He of whom this biography is written was reared in his native county. There were no free schools in his youth, each family having to pay according to the number of children sent to school. The country roundabout his early home was sparsely settled and not greatly improved from its primitive condition. There were no railways for many years, and St. Louis, one hundred and ten miles away, was the principal market. Our subject continued to reside with his mother until her death, and he then spent six months in Iowa. Returning to Wayne County, he taught the first free school in that section, receiving $27 a month for a session of three months. He then turned his attention to the study of medicine in the offices of Drs. Greene and Barrickman, near Jeffersonville, and subsequently began to practice in Wayne County. A short time after that he relinquished that calling, and July 4, 1857, came to Macoupin County to establish a drug store in Scottville, which he managed until 1865. May 5, of that year he came to Girard to engage in business, and has ever since been a valued resident of this city. In March, 1884, L. C. Deck became associated with him in the business under the firm name of Clark & Deck. They have one of the best equipped and best stocked establishments in the city, and carry a full line of drugs, groceries, books, hardware, etc.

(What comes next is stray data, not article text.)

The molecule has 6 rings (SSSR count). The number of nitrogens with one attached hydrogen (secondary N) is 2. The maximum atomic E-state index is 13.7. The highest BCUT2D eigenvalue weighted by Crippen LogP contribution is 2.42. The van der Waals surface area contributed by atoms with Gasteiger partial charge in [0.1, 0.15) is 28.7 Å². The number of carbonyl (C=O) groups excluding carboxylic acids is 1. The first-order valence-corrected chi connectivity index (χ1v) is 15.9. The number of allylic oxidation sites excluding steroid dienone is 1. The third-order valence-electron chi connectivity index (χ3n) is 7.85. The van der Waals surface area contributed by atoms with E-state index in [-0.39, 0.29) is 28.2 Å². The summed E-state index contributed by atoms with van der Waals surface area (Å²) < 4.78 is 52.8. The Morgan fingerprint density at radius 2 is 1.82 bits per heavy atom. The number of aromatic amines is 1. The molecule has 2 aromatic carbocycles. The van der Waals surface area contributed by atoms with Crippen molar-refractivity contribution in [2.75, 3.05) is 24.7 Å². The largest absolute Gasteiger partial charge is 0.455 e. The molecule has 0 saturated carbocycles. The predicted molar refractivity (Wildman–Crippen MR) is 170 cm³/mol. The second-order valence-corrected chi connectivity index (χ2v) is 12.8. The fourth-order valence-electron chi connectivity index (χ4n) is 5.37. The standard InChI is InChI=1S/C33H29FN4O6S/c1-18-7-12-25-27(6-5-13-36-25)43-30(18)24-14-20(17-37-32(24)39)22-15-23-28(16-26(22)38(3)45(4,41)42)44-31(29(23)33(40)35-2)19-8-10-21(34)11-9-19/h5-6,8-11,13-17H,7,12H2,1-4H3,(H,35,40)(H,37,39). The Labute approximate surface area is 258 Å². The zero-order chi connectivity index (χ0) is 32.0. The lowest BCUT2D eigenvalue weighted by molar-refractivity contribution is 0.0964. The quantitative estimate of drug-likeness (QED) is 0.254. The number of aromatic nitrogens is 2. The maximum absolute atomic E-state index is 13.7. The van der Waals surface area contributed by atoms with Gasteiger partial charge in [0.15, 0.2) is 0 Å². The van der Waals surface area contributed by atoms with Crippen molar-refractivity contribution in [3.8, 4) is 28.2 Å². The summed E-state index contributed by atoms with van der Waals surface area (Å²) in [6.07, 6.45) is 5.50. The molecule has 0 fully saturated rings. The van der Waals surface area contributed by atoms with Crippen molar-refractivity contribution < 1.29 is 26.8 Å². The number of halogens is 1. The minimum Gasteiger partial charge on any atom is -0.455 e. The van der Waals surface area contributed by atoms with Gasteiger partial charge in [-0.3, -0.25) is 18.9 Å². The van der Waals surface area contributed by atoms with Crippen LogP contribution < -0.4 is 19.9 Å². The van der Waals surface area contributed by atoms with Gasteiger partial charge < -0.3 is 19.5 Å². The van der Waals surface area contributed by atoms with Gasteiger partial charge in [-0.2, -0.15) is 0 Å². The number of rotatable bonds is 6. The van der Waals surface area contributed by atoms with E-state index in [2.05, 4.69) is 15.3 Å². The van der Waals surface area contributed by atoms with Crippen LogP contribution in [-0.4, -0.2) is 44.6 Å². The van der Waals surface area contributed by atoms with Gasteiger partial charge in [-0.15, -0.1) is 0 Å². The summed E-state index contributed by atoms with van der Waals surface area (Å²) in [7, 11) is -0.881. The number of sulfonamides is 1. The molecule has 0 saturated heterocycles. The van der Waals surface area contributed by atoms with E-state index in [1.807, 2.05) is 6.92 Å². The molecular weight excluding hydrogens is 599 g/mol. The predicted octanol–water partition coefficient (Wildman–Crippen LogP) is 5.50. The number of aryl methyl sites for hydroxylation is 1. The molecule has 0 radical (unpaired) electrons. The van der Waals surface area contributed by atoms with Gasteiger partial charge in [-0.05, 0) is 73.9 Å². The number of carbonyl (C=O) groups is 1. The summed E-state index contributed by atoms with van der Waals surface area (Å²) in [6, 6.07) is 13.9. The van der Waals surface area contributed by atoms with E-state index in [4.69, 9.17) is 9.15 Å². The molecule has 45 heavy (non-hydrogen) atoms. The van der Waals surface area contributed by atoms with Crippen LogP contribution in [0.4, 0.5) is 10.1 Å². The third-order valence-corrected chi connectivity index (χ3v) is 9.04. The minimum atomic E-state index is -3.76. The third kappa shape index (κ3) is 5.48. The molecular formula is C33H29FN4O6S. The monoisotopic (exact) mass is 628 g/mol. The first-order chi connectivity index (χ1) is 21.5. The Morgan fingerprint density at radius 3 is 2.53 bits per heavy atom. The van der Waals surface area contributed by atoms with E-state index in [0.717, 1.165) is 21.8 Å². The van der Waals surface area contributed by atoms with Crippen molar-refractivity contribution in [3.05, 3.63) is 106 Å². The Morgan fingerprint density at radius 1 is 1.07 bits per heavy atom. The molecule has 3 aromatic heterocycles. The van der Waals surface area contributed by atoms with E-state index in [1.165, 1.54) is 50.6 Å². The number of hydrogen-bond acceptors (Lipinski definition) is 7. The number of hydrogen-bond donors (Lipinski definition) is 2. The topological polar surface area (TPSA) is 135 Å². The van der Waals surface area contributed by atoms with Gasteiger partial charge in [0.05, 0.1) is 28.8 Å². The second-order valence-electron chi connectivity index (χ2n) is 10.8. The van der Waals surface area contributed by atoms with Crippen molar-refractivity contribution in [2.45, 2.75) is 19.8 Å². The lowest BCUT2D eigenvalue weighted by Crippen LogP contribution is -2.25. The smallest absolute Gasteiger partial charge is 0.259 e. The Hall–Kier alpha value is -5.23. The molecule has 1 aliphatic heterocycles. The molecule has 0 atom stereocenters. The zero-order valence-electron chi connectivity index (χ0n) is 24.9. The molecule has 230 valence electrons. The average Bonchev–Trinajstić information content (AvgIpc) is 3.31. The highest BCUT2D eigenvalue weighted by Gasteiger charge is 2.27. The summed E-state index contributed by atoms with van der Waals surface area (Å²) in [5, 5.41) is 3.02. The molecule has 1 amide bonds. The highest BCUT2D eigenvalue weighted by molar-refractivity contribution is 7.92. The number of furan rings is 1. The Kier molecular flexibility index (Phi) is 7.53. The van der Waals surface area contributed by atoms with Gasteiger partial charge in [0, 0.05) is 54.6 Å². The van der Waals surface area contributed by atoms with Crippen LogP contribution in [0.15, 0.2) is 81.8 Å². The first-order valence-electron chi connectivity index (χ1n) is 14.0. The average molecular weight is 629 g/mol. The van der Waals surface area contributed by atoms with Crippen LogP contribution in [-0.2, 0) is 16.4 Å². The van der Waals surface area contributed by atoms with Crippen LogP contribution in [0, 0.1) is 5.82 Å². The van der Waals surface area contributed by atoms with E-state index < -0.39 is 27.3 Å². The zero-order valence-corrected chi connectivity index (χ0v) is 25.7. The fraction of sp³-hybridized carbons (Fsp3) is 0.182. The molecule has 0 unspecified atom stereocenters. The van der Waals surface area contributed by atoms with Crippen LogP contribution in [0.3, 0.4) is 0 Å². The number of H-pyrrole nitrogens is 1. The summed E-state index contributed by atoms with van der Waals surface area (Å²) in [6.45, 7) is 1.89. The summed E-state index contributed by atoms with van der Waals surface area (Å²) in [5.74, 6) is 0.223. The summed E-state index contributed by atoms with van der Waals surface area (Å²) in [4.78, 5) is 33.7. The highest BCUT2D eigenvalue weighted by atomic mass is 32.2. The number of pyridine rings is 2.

Mr. Clark has been three times married. His first marriage, which took place in January, 1854, was with Miss Mary Frances Maston, a native of Marietta, Ohio. Their wedded life was very brief, as she died in the fall of the same year. Our subject was married a second time May 10, 1859, Miss Mary A. Butcher becoming his wife. She was a native of Green County, Ill., and a daughter of Eli J. And Vienna Butcher. She departed this life February 20, 1878, leaving four children - Edwin Verner, Mabel, Frank Leslie, and Grace. Mr. Clark was married to Mrs. Kate (Garst) Sherfy March 24, 1883. Mrs, Clark is a native of Tennessee, and a daughter of Jacob and Frances Garst. Her marriage with our subject has been blessed with one child, whom they have named Ethel.
For more than a quarter of a century, Mr. Clark has been intimately associated with the growth and welfare of Girard as one of its most intelligent business men and public-spirited citizens, and he has ever sought to elevate its moral, social and religious status. He has taken part in its public life as a member of the City Council and of the City School Board. He was for many years a Democrat in politics, but of late he has used his influence in favor of the Prohibition party. He and his wife are members of the Christian Church, and are active in its every good work. He has an extensive acquaintance in this county, o which he has been a resident for so many years, and is well known as a thoroughly honorable business man, whose integrity is beyond question, as is his reputation in all the relations of life.